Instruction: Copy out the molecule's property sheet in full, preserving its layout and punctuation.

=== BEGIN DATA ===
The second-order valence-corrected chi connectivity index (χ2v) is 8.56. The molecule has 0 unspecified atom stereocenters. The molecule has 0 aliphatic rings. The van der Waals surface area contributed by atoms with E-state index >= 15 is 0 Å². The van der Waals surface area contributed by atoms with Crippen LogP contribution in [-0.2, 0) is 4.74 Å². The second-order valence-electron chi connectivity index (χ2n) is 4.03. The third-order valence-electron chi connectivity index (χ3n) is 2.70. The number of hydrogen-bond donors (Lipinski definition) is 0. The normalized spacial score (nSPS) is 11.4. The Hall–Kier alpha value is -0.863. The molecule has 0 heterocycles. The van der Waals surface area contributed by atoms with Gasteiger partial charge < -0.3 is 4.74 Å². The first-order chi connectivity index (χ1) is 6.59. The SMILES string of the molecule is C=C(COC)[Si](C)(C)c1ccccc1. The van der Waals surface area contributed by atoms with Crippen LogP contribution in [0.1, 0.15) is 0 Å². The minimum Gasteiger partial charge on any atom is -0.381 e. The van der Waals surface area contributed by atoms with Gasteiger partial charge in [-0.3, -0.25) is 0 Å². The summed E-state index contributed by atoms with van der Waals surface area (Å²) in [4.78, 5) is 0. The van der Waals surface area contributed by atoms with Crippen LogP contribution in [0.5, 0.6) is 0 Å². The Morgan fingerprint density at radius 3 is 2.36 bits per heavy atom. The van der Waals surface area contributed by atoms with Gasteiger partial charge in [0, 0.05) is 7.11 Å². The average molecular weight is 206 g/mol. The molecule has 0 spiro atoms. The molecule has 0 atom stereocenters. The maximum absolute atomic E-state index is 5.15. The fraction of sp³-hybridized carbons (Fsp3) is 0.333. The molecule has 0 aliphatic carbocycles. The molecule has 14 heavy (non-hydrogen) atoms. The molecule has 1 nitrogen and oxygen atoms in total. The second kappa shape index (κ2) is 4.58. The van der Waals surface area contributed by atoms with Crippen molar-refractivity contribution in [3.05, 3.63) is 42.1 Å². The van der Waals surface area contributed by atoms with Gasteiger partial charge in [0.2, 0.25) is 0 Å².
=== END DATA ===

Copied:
The second-order valence-corrected chi connectivity index (χ2v) is 8.56. The molecule has 0 unspecified atom stereocenters. The molecule has 0 aliphatic rings. The van der Waals surface area contributed by atoms with E-state index >= 15 is 0 Å². The van der Waals surface area contributed by atoms with Crippen LogP contribution in [-0.2, 0) is 4.74 Å². The second-order valence-electron chi connectivity index (χ2n) is 4.03. The third-order valence-electron chi connectivity index (χ3n) is 2.70. The number of hydrogen-bond donors (Lipinski definition) is 0. The normalized spacial score (nSPS) is 11.4. The Hall–Kier alpha value is -0.863. The molecule has 0 heterocycles. The van der Waals surface area contributed by atoms with Gasteiger partial charge < -0.3 is 4.74 Å². The first-order chi connectivity index (χ1) is 6.59. The SMILES string of the molecule is C=C(COC)[Si](C)(C)c1ccccc1. The van der Waals surface area contributed by atoms with Crippen LogP contribution in [0.1, 0.15) is 0 Å². The minimum Gasteiger partial charge on any atom is -0.381 e. The van der Waals surface area contributed by atoms with Gasteiger partial charge in [-0.3, -0.25) is 0 Å². The summed E-state index contributed by atoms with van der Waals surface area (Å²) in [4.78, 5) is 0. The van der Waals surface area contributed by atoms with Crippen LogP contribution in [0.5, 0.6) is 0 Å². The Morgan fingerprint density at radius 3 is 2.36 bits per heavy atom. The van der Waals surface area contributed by atoms with Gasteiger partial charge in [0, 0.05) is 7.11 Å². The average molecular weight is 206 g/mol. The molecule has 0 spiro atoms. The molecule has 0 atom stereocenters. The maximum absolute atomic E-state index is 5.15. The fraction of sp³-hybridized carbons (Fsp3) is 0.333. The molecule has 0 aliphatic carbocycles. The molecule has 14 heavy (non-hydrogen) atoms. The molecule has 1 nitrogen and oxygen atoms in total. The second kappa shape index (κ2) is 4.58. The van der Waals surface area contributed by atoms with Crippen molar-refractivity contribution in [3.05, 3.63) is 42.1 Å². The van der Waals surface area contributed by atoms with Gasteiger partial charge in [0.2, 0.25) is 0 Å².